the Test of English as a Foreign Language, known by its acronym, TOEFL, will be shortened by an hour of time, becoming a two-hour exam starting in July.
The Educational Testing Service, which produces TOEFL, says the change will make the test more competitive. But TOEFL has been losing competitiveness to Duolingo, which also provides a language test, and its test is an hour long. Duolingo began gaining ground on the TOEFL during the pandemic.
Even as most colleges have gone test optional in admissions, most have continued to require a test for those whose first language is not English to show that they have the English-language ability to succeed academically. There is not a cutoff score on either TOEFL or Duolingo, but individual colleges use the tests to judge language skills.
The change will not affect the TOEFL Essentials Test, a shorter version of TOEFL that is only 90 minutes. That test was introduced in 2021.
Nor will the change affect pricing on TOEFL iBT (as the longer version of the test is known). There is no set fee for the TOEFL iBT; its charges vary by country where it is given. It costs $255 to take in the U.S., less in some countries, more in others. Duolingo costs $59.
While TOEFL iBT still will be about twice as long as Duolingo, Educational Testing Service representatives argue that their test is better than Duolingo’s test.
“ETS is driving the future of assessment through product innovations across education and learning, and TOEFL is core to that effort,” said Amit Sevak, CEO of ETS. “TOEFL has been an industry standard for nearly six decades, and these enhancements further underscore its position. Most importantly, these enhancements were developed through the lens of our customers and stakeholders—because they are our highest priority to serve.”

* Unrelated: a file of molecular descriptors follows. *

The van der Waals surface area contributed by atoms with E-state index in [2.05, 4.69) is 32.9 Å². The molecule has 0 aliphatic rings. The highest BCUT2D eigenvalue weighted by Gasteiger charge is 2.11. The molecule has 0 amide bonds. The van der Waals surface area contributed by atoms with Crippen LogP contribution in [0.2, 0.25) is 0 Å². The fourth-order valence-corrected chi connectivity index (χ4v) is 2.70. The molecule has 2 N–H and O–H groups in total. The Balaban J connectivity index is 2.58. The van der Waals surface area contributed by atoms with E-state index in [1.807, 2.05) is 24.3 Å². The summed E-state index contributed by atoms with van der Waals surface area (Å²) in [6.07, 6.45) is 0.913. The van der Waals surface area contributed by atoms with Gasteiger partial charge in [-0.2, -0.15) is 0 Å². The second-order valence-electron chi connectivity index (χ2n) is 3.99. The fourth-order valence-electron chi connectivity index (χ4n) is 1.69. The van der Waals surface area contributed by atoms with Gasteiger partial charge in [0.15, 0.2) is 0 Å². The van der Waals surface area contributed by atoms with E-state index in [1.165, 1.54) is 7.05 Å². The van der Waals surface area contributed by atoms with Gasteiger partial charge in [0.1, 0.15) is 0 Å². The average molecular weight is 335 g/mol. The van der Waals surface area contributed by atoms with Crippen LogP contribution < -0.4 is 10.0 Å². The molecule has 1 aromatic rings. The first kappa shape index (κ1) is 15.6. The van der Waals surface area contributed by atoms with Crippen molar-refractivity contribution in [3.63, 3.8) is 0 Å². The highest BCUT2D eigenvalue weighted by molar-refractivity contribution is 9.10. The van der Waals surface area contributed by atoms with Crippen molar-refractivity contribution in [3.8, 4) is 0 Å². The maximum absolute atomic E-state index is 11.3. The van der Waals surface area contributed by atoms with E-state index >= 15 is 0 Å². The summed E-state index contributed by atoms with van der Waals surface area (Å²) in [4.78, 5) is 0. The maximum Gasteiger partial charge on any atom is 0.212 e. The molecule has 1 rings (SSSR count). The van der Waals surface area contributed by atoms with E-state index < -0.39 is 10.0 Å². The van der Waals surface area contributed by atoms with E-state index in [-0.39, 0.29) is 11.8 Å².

Specifically, the new TOEFL iBT will have:
- A shortened reading section with only two reading passages and 10 questions per passage.
- A more concise and modern writing task, which replaces the current independent writing task.
- Removal of all unscored test questions.
Jennifer Dewar, senior director of strategic engagement for Duolingo, does not believe the shortened time of the TOEFL iBT will lead to growth. She noted that Duolingo is still shorter than either TOEFL exam.
She said just about every college in the United States now accepts the Duolingo test. While she declined to cite the number of applicants who take the test (as did ETS on TOEFL), she said, “It continues to grow.”
“We don’t know what their volume is, but we’ve become near universal,” Dewar added.
She said she applauds ETS for using technology to improve its tests, but added, “I think we’re so fundamentally different in our approach” that she doesn’t spend a lot of time looking at TOEFL.
Srikant Gopal, executive director of TOEFL, said, “TOEFL iBT volumes have been growing for the last few years as the sector recovers from the pandemic, in large part credited to the launch of our at-home option in early 2020. Our volumes this year are on track to outpace last year’s volumes, led by growth momentum in several of our key markets including China and India.”
As for a comparison to Duolingo’s test, he said, “TOEFL continues to innovate, while continuously maintaining the industry-leading standard it’s known for, particularly when it comes to validity, reliability, security and fairness. Today’s announcement underscores these values—that we’ll continue to optimize while delivering on uncompromising quality.”